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Tories would breach manifesto promises by scrapping free TV licences for elderly, Age UK and Labour warn

SCRAPPING free TV licences for elderly people would be a detriment to those who are homebound and chronically lonely as well as it being a Tory manifesto breach, Age UK and Labour warned today.

Charity director Caroline Abrahams said that TV is a “precious window on the world” for at least one million people aged over 75 who have disabilities, and around 250,000 elderly people who view it as “their main form of companionship.”

The BBC began its three-month consultation today on whether to axe the free licences after taking on the scheme from the government as part of its charter renewal negotiations.

Shadow media secretary Tom Watson called on ministers to “step in” to continue to provide them free-of-charge as the scheme is due to come to an end in June 2020.

The Tories had promised in their 2017 manifesto that they would “maintain all other pensioner benefits including free bus passes, eye tests, prescriptions and TV licences” until 2022.

Mr Watson said: “The government should never have privatised welfare policy in this way. Labour opposed this move from the start.

“The prospect of elderly people losing their free TV licences makes a mockery of the claim that austerity is over.”

TV licences would cost approximately £745 million a year by 2021/22, the BBC said — a fifth of the broadcaster’s budget.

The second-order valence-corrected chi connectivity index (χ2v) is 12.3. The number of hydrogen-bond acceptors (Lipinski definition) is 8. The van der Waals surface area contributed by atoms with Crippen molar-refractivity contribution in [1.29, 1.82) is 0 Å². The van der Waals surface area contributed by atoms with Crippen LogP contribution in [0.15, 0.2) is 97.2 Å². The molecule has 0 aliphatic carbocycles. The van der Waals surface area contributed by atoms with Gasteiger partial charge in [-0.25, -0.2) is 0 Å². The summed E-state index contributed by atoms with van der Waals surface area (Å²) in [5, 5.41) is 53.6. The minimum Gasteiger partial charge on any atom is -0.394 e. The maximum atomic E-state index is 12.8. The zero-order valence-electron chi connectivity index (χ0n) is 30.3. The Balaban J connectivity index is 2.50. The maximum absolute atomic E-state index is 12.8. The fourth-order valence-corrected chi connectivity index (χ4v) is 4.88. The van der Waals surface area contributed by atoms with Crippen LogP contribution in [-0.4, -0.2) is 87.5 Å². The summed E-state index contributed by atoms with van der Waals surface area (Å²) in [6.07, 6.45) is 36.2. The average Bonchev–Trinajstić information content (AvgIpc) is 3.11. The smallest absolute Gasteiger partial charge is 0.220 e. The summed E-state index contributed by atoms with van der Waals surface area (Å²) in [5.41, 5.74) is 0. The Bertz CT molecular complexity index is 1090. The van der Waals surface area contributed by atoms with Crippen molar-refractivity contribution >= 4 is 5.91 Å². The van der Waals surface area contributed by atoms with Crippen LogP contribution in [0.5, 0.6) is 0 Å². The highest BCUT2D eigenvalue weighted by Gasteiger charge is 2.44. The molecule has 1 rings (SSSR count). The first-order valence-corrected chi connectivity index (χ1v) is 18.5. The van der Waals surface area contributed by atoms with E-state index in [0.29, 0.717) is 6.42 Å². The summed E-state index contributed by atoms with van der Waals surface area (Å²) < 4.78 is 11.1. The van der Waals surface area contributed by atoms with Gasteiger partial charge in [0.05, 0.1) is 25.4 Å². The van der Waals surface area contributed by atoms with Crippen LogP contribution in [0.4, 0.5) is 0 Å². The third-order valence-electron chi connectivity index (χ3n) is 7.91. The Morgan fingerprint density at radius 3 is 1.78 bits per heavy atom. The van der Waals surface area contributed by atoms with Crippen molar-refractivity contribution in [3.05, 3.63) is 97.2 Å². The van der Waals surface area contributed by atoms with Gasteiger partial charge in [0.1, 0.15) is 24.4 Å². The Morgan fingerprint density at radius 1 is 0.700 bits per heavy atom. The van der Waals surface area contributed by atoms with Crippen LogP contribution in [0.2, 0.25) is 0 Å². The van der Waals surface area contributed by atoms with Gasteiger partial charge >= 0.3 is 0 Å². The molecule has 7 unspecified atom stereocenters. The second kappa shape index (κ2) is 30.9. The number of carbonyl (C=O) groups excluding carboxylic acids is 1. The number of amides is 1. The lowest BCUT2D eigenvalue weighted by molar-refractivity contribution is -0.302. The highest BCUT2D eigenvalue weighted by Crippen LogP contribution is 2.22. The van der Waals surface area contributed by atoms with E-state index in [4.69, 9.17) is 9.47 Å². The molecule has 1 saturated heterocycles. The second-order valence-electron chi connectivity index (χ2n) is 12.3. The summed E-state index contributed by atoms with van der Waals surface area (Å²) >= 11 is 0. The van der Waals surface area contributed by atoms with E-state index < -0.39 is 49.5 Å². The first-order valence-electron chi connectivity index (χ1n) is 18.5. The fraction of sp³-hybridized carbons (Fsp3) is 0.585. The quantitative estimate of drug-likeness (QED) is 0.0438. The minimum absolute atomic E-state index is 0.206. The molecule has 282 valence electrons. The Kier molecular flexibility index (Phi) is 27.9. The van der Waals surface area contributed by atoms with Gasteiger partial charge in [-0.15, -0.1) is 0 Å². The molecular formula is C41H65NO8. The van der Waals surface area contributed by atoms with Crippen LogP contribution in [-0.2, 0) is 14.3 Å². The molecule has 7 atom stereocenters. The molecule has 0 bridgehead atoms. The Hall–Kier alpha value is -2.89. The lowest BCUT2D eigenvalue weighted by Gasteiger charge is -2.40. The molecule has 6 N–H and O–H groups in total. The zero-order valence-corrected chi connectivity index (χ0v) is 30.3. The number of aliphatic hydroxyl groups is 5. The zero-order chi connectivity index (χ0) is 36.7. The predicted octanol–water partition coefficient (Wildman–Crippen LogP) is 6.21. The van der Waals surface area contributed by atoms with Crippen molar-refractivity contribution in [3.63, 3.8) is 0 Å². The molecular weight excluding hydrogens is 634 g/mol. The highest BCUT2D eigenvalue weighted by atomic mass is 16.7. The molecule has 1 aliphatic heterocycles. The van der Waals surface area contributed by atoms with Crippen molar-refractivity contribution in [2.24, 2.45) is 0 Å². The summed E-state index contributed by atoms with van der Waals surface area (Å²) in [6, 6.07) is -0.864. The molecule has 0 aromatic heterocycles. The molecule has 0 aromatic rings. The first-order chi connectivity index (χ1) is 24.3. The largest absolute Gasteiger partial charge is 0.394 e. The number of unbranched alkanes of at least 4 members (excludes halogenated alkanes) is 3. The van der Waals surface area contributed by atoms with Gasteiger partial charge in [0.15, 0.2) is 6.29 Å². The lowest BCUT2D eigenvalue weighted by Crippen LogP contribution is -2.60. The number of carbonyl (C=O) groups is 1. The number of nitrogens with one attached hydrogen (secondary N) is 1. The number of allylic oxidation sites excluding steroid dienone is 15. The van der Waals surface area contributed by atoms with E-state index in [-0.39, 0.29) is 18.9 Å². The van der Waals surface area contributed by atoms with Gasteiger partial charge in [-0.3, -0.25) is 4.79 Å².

BBC chairman David Clementi said the corporation’s board, which will make the final call by next summer, “does not underestimate the significance of the decision, its implications for the BBC and its audiences.”

Ending the scheme would mean BBC will not have to make “significant cuts” to other areas, but the board admits that it would particularly affect poorer pensioners who do not currently pay for licences.

The BBC says it could also reform the scheme in various ways including discounting the cost of a licence fee for older people, raising the age from 75 to 80, or introducing means-testing.

A spokesman for the Department for Digital, Culture, Media and Sport said: “We know people across the country value television as a way to stay connected with the world.

“It is right that [the BBC] have confirmed no decisions will be taken until the public have been fully consulted.”

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